In Baja California, Mexican firefighters and local authorities have squared off against quick-moving fires that have left local residents with little time to get to safety.
In the city of Rosarito, more than 60 houses have been destroyed and at least three people have died.
“Never before in the history of Baja California have there been fires like this. Never.” So said Araceli Brown, the mayor of Rosarito.
Rosarito was once a resort beach town that has, in the past 20 years, exploded from a city of 37,120 people to a city of more than 70,000 people.
On Friday night, the mayor had raced to Colonia Morelos, a neighborhood that’s perched on a hill overlooking the city. A fast-moving wildfire swept through a nearby valley, fueled by Santa Ana winds, and took the neighborhood by surprise.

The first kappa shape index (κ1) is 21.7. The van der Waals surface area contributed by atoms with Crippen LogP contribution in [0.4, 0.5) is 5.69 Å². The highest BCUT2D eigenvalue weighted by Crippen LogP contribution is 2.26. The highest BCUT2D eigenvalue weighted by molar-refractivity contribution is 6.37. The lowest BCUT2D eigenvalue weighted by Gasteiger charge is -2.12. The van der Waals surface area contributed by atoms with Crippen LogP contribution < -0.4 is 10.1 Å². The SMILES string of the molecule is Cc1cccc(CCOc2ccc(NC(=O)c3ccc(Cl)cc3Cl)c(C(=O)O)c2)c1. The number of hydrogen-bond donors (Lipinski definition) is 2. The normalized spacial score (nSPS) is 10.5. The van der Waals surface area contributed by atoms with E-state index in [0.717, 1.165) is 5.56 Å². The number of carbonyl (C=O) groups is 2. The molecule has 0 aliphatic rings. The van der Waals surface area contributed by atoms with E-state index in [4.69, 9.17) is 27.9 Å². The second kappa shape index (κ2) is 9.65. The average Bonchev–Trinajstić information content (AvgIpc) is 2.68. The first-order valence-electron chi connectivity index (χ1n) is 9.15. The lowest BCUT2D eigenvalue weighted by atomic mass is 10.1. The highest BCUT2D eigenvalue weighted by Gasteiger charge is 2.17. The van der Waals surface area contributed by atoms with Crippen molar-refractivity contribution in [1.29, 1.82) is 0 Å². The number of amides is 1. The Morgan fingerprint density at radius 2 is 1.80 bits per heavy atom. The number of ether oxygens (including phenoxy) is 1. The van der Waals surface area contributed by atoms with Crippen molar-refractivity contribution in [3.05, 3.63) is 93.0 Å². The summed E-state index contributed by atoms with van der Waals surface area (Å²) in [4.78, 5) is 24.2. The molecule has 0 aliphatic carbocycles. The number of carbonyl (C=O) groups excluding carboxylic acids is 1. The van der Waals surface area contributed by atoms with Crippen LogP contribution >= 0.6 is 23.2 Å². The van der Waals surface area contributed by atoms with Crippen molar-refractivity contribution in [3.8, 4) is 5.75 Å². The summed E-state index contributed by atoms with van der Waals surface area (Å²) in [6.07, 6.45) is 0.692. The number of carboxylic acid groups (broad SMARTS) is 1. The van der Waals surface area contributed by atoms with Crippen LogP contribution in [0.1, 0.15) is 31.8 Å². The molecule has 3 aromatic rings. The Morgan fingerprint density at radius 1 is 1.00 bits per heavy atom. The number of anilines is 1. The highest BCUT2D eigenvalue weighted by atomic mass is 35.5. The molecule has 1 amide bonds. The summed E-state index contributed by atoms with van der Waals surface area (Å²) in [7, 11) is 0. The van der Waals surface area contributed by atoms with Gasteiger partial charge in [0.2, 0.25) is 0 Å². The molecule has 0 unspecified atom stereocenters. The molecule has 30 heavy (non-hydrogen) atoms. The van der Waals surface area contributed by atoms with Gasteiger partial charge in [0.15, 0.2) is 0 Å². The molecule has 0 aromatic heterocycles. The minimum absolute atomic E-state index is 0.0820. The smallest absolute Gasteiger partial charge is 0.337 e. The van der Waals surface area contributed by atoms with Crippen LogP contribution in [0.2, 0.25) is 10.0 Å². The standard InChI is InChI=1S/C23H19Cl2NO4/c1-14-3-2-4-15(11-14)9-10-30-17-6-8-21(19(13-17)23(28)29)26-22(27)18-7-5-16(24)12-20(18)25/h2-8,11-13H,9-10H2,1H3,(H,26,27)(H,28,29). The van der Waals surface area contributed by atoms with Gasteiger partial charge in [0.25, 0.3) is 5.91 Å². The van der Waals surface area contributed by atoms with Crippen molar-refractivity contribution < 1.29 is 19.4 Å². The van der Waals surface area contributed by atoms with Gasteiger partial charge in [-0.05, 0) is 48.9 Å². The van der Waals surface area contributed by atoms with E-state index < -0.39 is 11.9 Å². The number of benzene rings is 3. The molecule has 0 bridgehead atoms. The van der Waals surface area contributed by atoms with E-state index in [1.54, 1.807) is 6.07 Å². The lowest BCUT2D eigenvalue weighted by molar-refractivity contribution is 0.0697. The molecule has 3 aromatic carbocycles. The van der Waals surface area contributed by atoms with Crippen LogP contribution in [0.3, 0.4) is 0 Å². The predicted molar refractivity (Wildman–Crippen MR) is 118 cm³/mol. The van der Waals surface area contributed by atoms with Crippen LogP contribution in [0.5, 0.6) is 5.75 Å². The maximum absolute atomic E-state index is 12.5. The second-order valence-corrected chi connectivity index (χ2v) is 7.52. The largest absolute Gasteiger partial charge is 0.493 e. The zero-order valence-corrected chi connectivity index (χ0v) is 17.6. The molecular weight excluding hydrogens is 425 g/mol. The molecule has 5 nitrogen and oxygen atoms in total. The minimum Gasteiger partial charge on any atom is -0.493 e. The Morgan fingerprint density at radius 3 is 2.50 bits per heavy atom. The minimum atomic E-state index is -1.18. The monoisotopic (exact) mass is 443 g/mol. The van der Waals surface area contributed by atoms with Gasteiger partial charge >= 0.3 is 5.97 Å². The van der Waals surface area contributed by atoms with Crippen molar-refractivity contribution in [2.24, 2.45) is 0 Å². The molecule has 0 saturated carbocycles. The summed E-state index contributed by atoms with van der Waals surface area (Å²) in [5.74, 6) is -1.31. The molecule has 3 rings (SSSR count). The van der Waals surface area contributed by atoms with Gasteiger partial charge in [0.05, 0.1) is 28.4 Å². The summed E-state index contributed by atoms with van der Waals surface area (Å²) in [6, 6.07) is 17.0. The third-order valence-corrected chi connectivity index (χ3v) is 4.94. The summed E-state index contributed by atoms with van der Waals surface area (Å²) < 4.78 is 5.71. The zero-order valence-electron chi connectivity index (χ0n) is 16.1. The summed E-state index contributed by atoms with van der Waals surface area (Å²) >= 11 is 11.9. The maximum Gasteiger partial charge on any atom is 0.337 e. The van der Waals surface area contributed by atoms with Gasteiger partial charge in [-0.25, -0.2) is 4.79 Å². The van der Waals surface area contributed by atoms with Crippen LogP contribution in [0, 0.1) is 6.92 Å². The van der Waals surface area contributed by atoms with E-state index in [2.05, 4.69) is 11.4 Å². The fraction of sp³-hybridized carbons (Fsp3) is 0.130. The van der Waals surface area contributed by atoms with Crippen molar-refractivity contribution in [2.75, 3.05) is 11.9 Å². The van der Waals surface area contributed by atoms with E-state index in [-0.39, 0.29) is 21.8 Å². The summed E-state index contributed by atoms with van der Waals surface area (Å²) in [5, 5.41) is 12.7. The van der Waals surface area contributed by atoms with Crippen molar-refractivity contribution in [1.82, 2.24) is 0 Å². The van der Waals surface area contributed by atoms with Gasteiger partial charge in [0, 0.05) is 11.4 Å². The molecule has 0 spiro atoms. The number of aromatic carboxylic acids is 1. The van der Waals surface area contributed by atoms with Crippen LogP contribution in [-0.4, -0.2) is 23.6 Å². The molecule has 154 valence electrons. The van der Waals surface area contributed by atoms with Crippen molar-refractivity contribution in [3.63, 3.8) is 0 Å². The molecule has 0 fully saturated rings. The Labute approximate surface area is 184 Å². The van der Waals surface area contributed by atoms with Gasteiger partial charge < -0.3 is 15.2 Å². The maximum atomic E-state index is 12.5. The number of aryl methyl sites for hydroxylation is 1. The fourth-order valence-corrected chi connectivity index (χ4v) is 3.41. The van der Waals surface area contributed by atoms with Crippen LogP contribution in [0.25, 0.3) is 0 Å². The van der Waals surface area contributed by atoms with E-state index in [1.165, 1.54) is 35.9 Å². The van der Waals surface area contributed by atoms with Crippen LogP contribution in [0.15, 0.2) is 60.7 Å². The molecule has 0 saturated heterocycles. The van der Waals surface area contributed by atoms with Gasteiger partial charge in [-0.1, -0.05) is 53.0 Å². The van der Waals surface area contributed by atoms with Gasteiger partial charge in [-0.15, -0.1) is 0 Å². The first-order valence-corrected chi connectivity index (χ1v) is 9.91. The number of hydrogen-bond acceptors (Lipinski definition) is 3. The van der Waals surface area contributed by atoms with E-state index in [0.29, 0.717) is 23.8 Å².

Brown said that following strong rains over the winter, there was far more vegetation in the valleys that was able to burn.
“The fire lept. At other times, the fire ran. No more,” Brown said in Spanish. “But this time the fire jumped, and it fell on the roof the houses and burned down the houses quickly.
The communities hardest hit by the fires last weekend were the ones highest up in the hills, where the residents were least eager to leave their properties. Many residents don’t have official paperwork to show that their homes belong to them. They were worried that if they left, they wouldn’t be allowed to return.
Brown needed to convince them to get out of harm’s way.
“We went to the area to evacuate the people, but the people didn’t want to leave. The fire kept advancing,” Brown said. “The fire advanced in such a way I had never seen. So fast. In a matter of seconds, it was practically over the houses. We had to take the people out of there.”
The Yucatan Times Newsroom with information from https://www.nbcsandiego.com/